So there was that time I got fired…
I was coaching the Brampton Thunder in the CWHL during the 2012-13 season. It was my first year with the team and we had a 5-7-1 start to a 24 game season. There are only five teams in the CWHL and since most players are fairly known commodities (Olympians, national team players, college and university players), it’s easy to know where your team sits with regards to talent level.
We were a very solid team - excellent goaltending, strong defence and a very good set of forwards. The only thing we lacked was real depth at the forward position. We were terrific on our top two lines but our third line wasn’t going to find too many goals, and was going to struggle against the top players in the league. The bottom line was that we were going to finish third of five teams. Boston and Montreal were simply more skilled than we were, and Toronto and Calgary, I felt, were not as skilled.
But, there was a plan! The was no question we were going to make the playoffs - a round robin format where you had to win at least two games to make the championship game. So that gave us 24 games to get our ducks in order to “steal” two games at the championship. I felt we had the best goaltending tandem in the league and both goalies, Florence Schelling and Liz Knox, could steal a game for us at any time. Given that, I knew that if we could develop into the best team in the league on the power play and the penalty kill, we had a very good chance to win a league championship.
So, we get to 5-7-1 just past the halfway point in the season. Pretty much where I thought we would be - lost to Calgary once, beat Boston once. We had been playing man on man in our own zone for the first half and were just going to make a critical and season planned transition to a zone defence when the general manager called me into her office. She told me that 5-7-1 wasn’t good enough and that the team would be “going in another direction” with regards to coaching.
I will say here that I was pretty disappointed. It was the first time I had ever been fired as a coach and I played “woulda, shoulda, coulda” for the better part of the next six months. My friend and colleague Tim Bothwell, who was coaching the Calgary team at the time, just said, “Welcome to the club!” I suppose all coaches get fired at one time or another. I had managed to get through more than 25 years without being let go - so that’s not too bad.
Now, there is a point to this story. For coaches, it is crucial to manage expectations with regards to wins and losses, and you have to “sell” your vision and plan to your team community. That season with Brampton I had done a good job of managing expectations with my players and my staff. What I had neglected to do was manage expectations with my general manager - which led to being let go. I had been “selling” to my players all year that our goal was to beat either Boston or Montreal in the championship round robin to get to the championship game. If we did that then anything could happen. Our focus was on getting better every day, not winning every game. Did it suck losing to Calgary? Absolutely. Was it awesome beating Boston 2-1 on the road? Absolutely.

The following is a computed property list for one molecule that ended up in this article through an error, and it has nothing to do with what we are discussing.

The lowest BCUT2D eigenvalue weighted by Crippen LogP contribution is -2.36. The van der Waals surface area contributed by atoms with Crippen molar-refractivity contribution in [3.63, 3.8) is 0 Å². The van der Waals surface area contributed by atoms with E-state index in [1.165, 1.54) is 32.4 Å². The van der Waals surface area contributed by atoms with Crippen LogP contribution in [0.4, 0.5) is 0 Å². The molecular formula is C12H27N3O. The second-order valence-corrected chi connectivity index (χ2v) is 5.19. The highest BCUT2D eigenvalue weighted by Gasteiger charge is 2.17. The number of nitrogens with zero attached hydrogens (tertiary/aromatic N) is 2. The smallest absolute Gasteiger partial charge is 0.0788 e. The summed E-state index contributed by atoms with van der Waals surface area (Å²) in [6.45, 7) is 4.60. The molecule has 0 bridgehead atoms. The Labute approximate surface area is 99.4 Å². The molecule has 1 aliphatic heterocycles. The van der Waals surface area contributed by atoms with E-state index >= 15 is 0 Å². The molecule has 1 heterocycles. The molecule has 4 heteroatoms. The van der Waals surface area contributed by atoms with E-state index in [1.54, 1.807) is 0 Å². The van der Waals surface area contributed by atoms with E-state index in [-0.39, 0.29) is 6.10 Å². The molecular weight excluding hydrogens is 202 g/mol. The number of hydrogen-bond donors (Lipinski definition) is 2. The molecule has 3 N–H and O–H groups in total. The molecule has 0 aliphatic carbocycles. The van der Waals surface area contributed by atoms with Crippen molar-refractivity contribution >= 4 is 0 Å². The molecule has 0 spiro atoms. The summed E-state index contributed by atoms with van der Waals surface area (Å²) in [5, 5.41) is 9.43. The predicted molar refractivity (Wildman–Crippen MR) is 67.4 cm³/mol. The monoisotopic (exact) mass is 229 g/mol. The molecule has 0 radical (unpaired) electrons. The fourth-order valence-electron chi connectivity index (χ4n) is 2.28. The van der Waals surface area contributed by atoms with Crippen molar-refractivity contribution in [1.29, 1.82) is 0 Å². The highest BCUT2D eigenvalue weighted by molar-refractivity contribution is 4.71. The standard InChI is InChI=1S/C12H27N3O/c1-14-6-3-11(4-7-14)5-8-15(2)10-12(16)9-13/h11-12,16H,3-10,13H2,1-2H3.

Mike Babcock was interviewed on TSN this past week in St. Petersburg at the IIHF World Championships (you can access the interview here). At the start of the interview, Coach Babcock talks about the depth of the upcoming NHL draft and the amount of quality players the Leafs have in their system right now.
At the 10:00 mark, Babcock talks about the Leafs’ 2015-16 season - a year where they finished last overall in the NHL. There are three things in particular that stand out for me in what he says during the next three minutes of the interview:
1) Babcock talks about measuring success. Not once does he talk about the team’s record. He talks about people, attitude and team building.
2) Babcock talks about “selling”. That, regardless of wins and losses, if everyone feels they are going in the right direction then everyone is going to be happier and more supportive. This goes for the fans too, and in minor hockey, your fan base (i.e. parents) needs to be sold as well.
3) Players are now proud to be Maple Leafs. Winning this battle is paramount to being successful as an organization and as a coach.
One of my mentors in the coaching world, Brian Proctor, always told me “Coaching is mostly sales and marketing.” It’s about finding ways to get players and staff to “buy” into, as a group, what you want them to do and your vision of where you see the team going.
P.S. If you don’t watch the entire interview with Mike Babcock, there is one other point he makes that I really liked. At the 6:56 mark Babcock talks about great players, commitment and the gift of being a grinder. It’s worth a listen.
P.P.S. The picture on this blog post is of me behind the Brampton bench (it’s the only one I have). The player standing in front of me is Lori Dupuis who is now the GM of the team. A former Canadian Olympian and gold medal winner, Lori was one of my all-time favourite players to coach. Not only would she do things on the ice every game that made me go “Wow!” from the bench, she also challenged me and helped me grow as a coach like no other player has in my coaching career.
Read more from Coach Traugott on the “Sales and Marketing” of being a coach. His eBook Creating a Culture of Confidence is a terrific resource on coaching the mental side of the game.